Regular Expressions -- SAS and Perl

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The SAS System provides two declarative syntax languages for regular expressions: SAS and Perl. This presentation compares and contrasts these two complementary choices for SAS application developers.

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Regular Expressions -- SAS and Perl

  1. 1. Regular Expressions – SAS® (RX) vs. Perl (PRX) P l Mark Tabladillo Ph.D. April 10, 2005 © 2005, markTab Consulting, All Rights Reserved
  2. 2. Motivation The SAS System Version 9 introduces Perl regular expressions (PRX) Earlier software versions already had SAS regular expressions (RX) © 2005, markTab Consulting, All Rights Reserved
  3. 3. Purpose This presentation will compare and contrast the two types of regular expressions (RX and PRX) from both the functionality and performance viewpoints The goal: Offer recommendations on when to use the two types Application: Two generic examples will A li ti T i l ill illustrate the recommended strategy © 2005, markTab Consulting, All Rights Reserved
  4. 4. Outline Background Similarities between SAS (RX) and Perl Regular Expressions (PRX) Unique Perl Regular Expression (PRX) Capabilities C biliti Recommended Strategy for SAS (RX) and Perl Regular Expressions (PRX) Two Examples of Recommended Strategy p gy © 2005, markTab Consulting, All Rights Reserved
  5. 5. Outline Background Similarities between SAS (RX) and Perl Regular Expressions (PRX) Unique Perl Regular Expression (PRX) Capabilities C biliti Recommended Strategy for SAS (RX) and Perl Regular Expressions (PRX) Two Examples of Recommended Strategy p gy © 2005, markTab Consulting, All Rights Reserved
  6. 6. Vocabulary Pattern matching enables you to search for and g y extract multiple matching patterns from a character string in one step, as well as to make several substitutions in a string in one step g p Regular expressions are a pattern language which provides fast tools for parsing large amounts of text. Metacharacters are special combinations of alphanumeric and/or symbolic characters which have specific meaning in defining a regular expression. Ch t l Character classes are single or combinations of i l bi ti f alphanumeric and/or symbolic characters which represent themselves. © 2005, markTab Consulting, All Rights Reserved
  7. 7. Is “One Step Realistic? One Step” Practical uses of regular expressions use more than one step Regular expressions provide a powerful parsimonious syntax for string manipulation © 2005, markTab Consulting, All Rights Reserved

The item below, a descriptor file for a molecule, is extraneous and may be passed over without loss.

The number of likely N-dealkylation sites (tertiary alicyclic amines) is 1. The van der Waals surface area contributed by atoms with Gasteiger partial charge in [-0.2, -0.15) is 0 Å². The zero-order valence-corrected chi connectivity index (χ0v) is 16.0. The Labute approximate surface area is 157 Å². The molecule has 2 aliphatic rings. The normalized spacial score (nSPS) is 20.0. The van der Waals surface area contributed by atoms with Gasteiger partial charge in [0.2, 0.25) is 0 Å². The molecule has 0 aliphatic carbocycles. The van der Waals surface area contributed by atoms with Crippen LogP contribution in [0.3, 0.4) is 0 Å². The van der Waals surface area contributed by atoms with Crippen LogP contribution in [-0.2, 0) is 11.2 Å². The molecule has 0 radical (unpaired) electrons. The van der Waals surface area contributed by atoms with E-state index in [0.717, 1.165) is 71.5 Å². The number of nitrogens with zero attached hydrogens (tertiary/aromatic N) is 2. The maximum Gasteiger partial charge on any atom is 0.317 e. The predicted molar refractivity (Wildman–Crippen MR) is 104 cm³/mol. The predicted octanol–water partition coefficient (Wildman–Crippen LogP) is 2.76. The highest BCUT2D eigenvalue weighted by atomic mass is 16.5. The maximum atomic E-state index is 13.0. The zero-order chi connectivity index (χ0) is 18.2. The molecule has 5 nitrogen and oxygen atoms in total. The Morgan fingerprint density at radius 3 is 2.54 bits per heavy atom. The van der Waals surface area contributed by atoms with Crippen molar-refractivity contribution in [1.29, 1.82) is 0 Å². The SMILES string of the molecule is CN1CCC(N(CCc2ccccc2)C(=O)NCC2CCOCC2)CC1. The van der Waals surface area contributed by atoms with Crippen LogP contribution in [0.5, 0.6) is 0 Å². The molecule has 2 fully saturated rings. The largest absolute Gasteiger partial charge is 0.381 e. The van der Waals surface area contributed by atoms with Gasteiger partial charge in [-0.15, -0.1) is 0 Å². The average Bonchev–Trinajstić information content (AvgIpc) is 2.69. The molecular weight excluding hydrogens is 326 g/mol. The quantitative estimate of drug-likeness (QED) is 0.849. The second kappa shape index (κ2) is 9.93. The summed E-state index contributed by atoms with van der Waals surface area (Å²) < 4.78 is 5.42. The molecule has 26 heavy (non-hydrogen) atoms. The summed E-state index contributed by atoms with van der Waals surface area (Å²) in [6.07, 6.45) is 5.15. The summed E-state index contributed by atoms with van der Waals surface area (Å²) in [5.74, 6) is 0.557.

8. 8. When to Use Regular Expressions Anything done in regular expressions could be coded another way Many people do not use metacharacters in (for example) Google® searches Hi h-volume or complex string processing High- High l l ti i (such as in a data step) provides excellent potential t ti l © 2005, markTab Consulting, All Rights Reserved
  9. 9. Why Regular Expressions can be Confusing C f i Regular expressions are a combination of: – Alphanumeric and/or symbolic characters representing themselves (character classes) (character classes) – Special combinations of alphanumeric and/or symbolic characters (metacharacters) representing (metacharacters) zero or more combinations of alphanumeric and/or symbolic characters – Specially flagged combinations of alphanumeric and/or symbolic characters which would normally be interpreted as metacharacters, but instead represent themselves (character classes) (character classes) © 2005, markTab Consulting, All Rights Reserved
  10. 10. Outline Background Similarities between SAS (RX) and Perl Regular Expressions (PRX) Unique Perl Regular Expression (PRX) Capabilities C biliti Recommended Strategy for SAS (RX) and Perl Regular Expressions (PRX) Two Examples of Recommended Strategy p gy © 2005, markTab Consulting, All Rights Reserved
  11. 11. Similarity One: Parse Function PARSE is the core function of creating a regular expression in memory using metacharacters, and assigning this regular , g g g expression to a numeric SAS variable, called the regular expression ID. ID. The term ID refers to identification, and SAS will assign every PARSE function to a different and unique numeric value, and diff t d i i l d track those values automatically. © 2005, markTab Consulting, All Rights Reserved
  12. 12. Similarity One: Parse Function The programming challenge is to create a regular expression which generically describes a character string pattern Metacharacters for SAS (RX) and Perl (PRX) regular expressions are usually different, but either method can be used to create a similar if not identical result © 2005, markTab Consulting, All Rights Reserved
  13. 13. Similarity One: Example In this first e a p e (S S Institute, 2003), t e t s st example (SAS st tute, 003), the goal is to find a pattern that matches (XXX) XXX- XXX- XXXX or XXX-XXX-XXXX for phone numbers in XXX-XXX- the United States. States – The first three digits are the area code, and by standardized rules, the area code cannot start with a zero or a one. – The fourth through sixth digits are the prefix, and again by standard rules, the prefix also cannot start with a zero or one. – The suffix may have any digit, including zero or one, in any of the four places. places © 2005, markTab Consulting, All Rights Reserved
  14. 14. Phone Number: Perl (PRX) paren = quot;([2-9]dd) ?[2-9]dd- quot;([2-9] ?[2-9] ddddquot;; dash = quot;[2-9]dd-[2-9]dd-ddddquot;; [2- [2 9] [2-9] d ; regexp = quot;/(quot; || paren || quot;)|(quot; || dash || quot;)/quot;; quot;)/quot; See the Paper for the full code and explanation © 2005, markTab Consulting, All Rights Reserved
  15. 15. Phone Number: SAS (RX) paren = quot;'('$'2-9 $d$d ) [ ']$'2-9'$d$d'- quot;'('$'2-9'$d$d')'[' ']$'2-9'$d$d'- ($2 ]$ 2 9 $d$d '$d$d$d$dquot;; dash = quot;$'2-9'$d$d'-'$'2-9'$d$d'- $ 2 9 $d$d $ 2 9 $d$d 2- 2- '$d$d$d$dquot;; regexp = paren || quot;|quot; || d h dash; See the Paper for the full code and explanation © 2005, markTab Consulting, All Rights Reserved
  16. 16. Comparing the Methods A SAS Macro was created to compare the methods One iteration did not show a difference, so difference the iterations were increased to 500 SAS (RX) wins at 3.69 seconds compared i t 3 69 d d to Perl (PRX) at 3.80 seconds Point: If speed is an issue, you may try the two methods to see who wins © 2005, markTab Consulting, All Rights Reserved